They are a social species that live in family units known as troops. Although most troops are smaller, a large troop may have up to 100 family members.
Males, females, and their offspring make up the households. After a 6-month gestation period, females give birth to a single child.
Chacma baboons have a life expectancy of over 45 years. Male Chacma baboons are significantly larger than females. Males can grow to be 1.5 meters tall and weigh up to 27 kilograms, while females are half that size. They communicate by making distinct grunts and barks that they repeat over and over.
The faces of these baboons are dog-like, with a forward slant. But for their muzzles and rumps, their entire bodies are coated with spiky grey fur. Newborn babies have black skin and red ears. The males’ jaws are distinguished by their formidable canine teeth, which measure 5cm in length and are longer than those of a lion.
The species runs on all fours and has a gallop like that of a horse, reaching a maximum speed of 56 km/h. The leopard is the baboon’s biggest predator. Many unfortunate leopards, on the other hand, have been severely injured after being violently mobbed and harassed by groups of adult male baboons.
Chacma baboons tend to live near a fresh water source and, in general, near trees, which are their favorite sleeping spots – though they can sleep on rocky outcrops as well. They are omnivores, spending most of their time on the field supplementing a diverse diet. Fruits, roots, tubers, leaves, insects, scorpions, rodents, and small mammals will all be eaten by the baboons. Because of their preference for fruits, vegetables, and nuts, baboons often come into conflict with farmers.
Baboons are highly intelligent, as shown by tourists feeding them on the Cape Peninsula over the years, teaching them that humans are a food source. Those specific baboons are on the lookout for treats in handbags and picnic baskets. Fortunately, there is no interaction between guests and wild animals at Sabi Sabi, so the baboons hunt for food in the bushveld naturally – providing hours of entertainment as they wander the reserve looking for food or sit and groom each other, checking each other’s fur and munching on any ticks or fleas they may find.
Vervet Monkeys are always a treat, whether on safari or just relaxing at the lodge. These little grey monkeys are adorable and are sure to win over many visitors. Vervet Monkeys are intelligent yet mischievous creatures that are always on the lookout for a snack around the lodge. Due to their position along a dry riverbed, we often see these monkeys around Little Bush Camp, Selati Camp, and Bush Lodge, where the vegetation is thick and lends itself to the presence of Vervet Monkeys who seek shelter in the large riverine trees.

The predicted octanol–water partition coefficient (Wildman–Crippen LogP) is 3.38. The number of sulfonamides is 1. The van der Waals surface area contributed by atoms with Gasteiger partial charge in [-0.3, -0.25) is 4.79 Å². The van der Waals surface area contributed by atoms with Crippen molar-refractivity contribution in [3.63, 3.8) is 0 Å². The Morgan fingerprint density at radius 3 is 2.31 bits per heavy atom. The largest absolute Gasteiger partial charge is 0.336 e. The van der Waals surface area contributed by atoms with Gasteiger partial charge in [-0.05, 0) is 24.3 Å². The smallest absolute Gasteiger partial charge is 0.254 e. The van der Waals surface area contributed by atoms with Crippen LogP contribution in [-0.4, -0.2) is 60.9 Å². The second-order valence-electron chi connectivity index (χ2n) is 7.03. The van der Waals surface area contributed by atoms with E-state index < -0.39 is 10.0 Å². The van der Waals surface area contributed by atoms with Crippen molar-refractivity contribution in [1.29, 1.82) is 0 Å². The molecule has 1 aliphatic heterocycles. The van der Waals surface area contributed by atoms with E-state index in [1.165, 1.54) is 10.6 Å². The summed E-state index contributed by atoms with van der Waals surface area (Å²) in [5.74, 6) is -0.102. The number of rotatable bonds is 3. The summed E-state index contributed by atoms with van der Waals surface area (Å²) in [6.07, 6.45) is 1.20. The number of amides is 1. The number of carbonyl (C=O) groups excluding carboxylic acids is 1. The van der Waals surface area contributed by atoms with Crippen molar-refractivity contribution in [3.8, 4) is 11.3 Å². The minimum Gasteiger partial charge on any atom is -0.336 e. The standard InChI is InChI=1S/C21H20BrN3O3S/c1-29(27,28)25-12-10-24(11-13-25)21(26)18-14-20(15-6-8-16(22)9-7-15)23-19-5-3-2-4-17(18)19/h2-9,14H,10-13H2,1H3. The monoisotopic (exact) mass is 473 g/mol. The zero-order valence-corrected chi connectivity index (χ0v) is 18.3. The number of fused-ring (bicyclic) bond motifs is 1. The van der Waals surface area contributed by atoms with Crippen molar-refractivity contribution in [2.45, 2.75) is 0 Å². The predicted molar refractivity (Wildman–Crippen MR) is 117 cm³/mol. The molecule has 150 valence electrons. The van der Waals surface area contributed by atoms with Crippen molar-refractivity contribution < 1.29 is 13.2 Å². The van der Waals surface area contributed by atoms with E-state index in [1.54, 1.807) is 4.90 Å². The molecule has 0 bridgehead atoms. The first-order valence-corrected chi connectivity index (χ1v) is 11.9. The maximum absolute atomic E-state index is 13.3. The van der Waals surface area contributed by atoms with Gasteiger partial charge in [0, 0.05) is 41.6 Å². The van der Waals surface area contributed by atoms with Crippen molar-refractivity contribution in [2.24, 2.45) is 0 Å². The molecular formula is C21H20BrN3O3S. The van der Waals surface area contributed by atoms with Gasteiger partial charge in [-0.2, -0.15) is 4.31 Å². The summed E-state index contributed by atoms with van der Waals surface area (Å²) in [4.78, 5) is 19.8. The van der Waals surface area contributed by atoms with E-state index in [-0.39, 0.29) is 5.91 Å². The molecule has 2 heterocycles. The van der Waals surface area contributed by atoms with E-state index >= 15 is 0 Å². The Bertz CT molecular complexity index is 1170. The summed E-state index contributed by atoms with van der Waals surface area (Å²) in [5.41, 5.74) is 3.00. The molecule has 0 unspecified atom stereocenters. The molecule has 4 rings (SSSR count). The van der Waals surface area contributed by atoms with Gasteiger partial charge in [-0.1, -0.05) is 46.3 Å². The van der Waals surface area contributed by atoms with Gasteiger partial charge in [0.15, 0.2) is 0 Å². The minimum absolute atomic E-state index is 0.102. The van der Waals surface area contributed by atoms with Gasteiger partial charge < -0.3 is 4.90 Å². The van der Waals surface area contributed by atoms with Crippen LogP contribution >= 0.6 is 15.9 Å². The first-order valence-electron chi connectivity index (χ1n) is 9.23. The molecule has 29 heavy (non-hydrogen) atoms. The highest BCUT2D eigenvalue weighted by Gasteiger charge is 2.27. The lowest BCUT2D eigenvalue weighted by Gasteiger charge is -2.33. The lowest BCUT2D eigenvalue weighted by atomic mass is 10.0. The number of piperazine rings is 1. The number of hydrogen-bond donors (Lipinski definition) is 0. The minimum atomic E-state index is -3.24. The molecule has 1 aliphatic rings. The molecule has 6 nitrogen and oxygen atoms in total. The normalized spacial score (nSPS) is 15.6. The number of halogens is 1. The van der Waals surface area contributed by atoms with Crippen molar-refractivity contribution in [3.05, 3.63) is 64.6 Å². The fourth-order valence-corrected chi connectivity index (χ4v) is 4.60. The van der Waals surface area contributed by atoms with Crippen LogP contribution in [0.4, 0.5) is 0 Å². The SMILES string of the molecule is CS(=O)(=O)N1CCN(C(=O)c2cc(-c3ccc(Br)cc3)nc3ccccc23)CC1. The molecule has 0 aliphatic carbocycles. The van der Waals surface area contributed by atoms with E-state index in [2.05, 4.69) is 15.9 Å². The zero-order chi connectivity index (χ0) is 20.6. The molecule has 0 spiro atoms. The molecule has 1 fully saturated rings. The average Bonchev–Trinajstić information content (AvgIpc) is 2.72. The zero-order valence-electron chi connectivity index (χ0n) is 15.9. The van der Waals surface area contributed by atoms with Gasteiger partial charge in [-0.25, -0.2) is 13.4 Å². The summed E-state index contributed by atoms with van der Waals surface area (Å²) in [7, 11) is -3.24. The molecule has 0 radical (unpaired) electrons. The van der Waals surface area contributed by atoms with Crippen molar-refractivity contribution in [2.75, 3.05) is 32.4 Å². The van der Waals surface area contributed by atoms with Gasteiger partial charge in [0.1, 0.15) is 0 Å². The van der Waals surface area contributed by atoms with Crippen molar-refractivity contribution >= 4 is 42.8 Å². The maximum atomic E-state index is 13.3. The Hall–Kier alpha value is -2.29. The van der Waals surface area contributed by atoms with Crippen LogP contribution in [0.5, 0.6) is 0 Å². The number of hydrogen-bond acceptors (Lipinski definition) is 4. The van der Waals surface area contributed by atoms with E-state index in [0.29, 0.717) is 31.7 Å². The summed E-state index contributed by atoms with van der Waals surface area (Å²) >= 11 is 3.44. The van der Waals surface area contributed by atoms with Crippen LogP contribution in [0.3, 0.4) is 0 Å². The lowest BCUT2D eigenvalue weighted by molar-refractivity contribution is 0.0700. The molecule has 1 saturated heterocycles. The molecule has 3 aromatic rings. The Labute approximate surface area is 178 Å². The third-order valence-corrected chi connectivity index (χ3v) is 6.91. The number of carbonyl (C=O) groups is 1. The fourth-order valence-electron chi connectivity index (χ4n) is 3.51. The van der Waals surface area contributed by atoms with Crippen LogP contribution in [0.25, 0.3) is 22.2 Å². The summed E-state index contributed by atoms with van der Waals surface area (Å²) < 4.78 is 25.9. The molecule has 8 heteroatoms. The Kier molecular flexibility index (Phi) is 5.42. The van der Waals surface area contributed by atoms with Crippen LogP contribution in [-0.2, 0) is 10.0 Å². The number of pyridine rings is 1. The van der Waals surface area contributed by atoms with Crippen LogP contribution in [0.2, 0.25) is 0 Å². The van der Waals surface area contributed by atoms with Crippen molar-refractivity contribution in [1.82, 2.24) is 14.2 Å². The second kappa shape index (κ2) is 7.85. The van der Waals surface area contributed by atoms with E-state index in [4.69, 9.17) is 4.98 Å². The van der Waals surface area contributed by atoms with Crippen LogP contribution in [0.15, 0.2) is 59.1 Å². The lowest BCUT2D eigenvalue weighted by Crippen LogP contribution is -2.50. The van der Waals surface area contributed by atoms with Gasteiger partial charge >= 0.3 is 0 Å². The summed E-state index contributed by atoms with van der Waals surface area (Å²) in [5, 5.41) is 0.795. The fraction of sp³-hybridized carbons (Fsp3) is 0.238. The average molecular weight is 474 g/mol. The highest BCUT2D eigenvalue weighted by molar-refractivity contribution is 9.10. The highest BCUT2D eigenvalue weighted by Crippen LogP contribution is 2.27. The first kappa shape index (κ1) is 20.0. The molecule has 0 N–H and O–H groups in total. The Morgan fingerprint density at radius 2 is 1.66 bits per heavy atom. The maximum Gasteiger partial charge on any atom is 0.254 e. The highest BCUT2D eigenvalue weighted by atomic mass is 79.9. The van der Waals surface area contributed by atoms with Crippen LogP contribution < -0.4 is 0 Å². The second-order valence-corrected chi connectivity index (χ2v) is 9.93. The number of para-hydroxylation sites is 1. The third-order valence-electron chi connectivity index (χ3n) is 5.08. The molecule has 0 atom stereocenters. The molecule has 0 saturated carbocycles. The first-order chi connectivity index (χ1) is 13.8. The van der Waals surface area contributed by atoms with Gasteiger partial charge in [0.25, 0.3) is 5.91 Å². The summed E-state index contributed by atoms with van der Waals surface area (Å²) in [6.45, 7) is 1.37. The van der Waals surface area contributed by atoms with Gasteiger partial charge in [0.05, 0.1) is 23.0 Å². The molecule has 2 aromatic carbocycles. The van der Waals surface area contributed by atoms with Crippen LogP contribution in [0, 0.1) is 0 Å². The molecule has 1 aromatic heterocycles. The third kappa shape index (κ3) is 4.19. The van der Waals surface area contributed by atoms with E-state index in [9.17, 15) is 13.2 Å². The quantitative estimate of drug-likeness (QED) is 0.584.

There are several Vervets where there is one, as these monkeys travel in groups of 8 to 50. Vervets, like most monkeys, are gregarious and form close bonds with their troop members. In most troops, there is an alpha male who has breeding rights, and female Vervets are also ranked, with one female usually being superior. Juvenile females will be assigned a rank based on her mother’s rank. When it comes to obtaining food and water, the superior individuals typically have first choice. When a female has a newborn, she will bear it on her front, but she is still extremely comfortable about having other troop members to handle it.
Other younger females look after the offspring of mature females and are often seen grooming and cuddling them. At around 6 months of age, baby Vervets can be seen wandering around the troop foraging on their own.
Vervet Monkeys eat a wide variety of foods, including leaves, seeds, shoots, sap, flowers (nectar), insects, and even small nestlings and eggs. A Vervet’s day usually starts after sunrise, when they emerge from the shelter of a large tree like a Jackalberry or a Weeping Boerbean. After socializing and playing (juveniles), they will spend the remainder of the day foraging for food; although they can do so at ground level, the majority of feeding occurs in the reach of tree branches.